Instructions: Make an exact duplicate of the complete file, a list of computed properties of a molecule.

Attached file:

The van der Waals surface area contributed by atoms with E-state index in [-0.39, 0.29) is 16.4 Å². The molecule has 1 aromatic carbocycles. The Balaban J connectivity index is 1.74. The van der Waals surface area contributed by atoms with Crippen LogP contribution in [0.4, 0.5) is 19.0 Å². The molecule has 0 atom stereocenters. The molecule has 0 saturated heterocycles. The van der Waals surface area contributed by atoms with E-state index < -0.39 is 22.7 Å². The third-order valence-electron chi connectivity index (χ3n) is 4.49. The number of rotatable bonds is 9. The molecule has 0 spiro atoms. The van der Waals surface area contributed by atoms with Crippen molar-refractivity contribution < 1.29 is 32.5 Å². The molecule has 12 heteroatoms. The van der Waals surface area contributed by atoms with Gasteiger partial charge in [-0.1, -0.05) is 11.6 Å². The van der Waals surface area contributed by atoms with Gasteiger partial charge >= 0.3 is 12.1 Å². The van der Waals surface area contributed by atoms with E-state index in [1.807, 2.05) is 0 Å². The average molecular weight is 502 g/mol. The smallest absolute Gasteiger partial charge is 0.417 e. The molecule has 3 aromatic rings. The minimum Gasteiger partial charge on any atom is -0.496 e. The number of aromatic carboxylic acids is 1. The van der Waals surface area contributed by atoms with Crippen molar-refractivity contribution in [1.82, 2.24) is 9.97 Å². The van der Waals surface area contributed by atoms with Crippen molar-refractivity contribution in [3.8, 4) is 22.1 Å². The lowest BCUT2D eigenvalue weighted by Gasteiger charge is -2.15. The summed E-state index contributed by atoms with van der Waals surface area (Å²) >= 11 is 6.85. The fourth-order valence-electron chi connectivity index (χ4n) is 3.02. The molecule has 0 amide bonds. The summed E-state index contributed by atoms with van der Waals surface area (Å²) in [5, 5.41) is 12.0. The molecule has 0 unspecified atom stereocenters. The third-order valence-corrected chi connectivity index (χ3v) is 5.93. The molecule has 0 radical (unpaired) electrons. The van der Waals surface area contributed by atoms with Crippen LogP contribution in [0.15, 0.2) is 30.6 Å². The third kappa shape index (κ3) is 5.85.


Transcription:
The van der Waals surface area contributed by atoms with E-state index in [-0.39, 0.29) is 16.4 Å². The molecule has 1 aromatic carbocycles. The Balaban J connectivity index is 1.74. The van der Waals surface area contributed by atoms with Crippen LogP contribution in [0.4, 0.5) is 19.0 Å². The molecule has 0 atom stereocenters. The molecule has 0 saturated heterocycles. The van der Waals surface area contributed by atoms with E-state index < -0.39 is 22.7 Å². The third-order valence-electron chi connectivity index (χ3n) is 4.49. The number of rotatable bonds is 9. The molecule has 0 spiro atoms. The van der Waals surface area contributed by atoms with Crippen molar-refractivity contribution < 1.29 is 32.5 Å². The molecule has 12 heteroatoms. The van der Waals surface area contributed by atoms with Gasteiger partial charge in [-0.1, -0.05) is 11.6 Å². The van der Waals surface area contributed by atoms with Gasteiger partial charge >= 0.3 is 12.1 Å². The van der Waals surface area contributed by atoms with E-state index in [1.807, 2.05) is 0 Å². The average molecular weight is 502 g/mol. The smallest absolute Gasteiger partial charge is 0.417 e. The molecule has 3 aromatic rings. The minimum Gasteiger partial charge on any atom is -0.496 e. The number of aromatic carboxylic acids is 1. The van der Waals surface area contributed by atoms with Crippen molar-refractivity contribution in [1.82, 2.24) is 9.97 Å². The van der Waals surface area contributed by atoms with Crippen molar-refractivity contribution in [3.8, 4) is 22.1 Å². The lowest BCUT2D eigenvalue weighted by Gasteiger charge is -2.15. The summed E-state index contributed by atoms with van der Waals surface area (Å²) >= 11 is 6.85. The fourth-order valence-electron chi connectivity index (χ4n) is 3.02. The molecule has 0 amide bonds. The summed E-state index contributed by atoms with van der Waals surface area (Å²) in [5, 5.41) is 12.0. The molecule has 0 unspecified atom stereocenters. The third-order valence-corrected chi connectivity index (χ3v) is 5.93. The molecule has 0 radical (unpaired) electrons. The van der Waals surface area contributed by atoms with Crippen LogP contribution in [0.15, 0.2) is 30.6 Å². The third kappa shape index (κ3) is 5.85.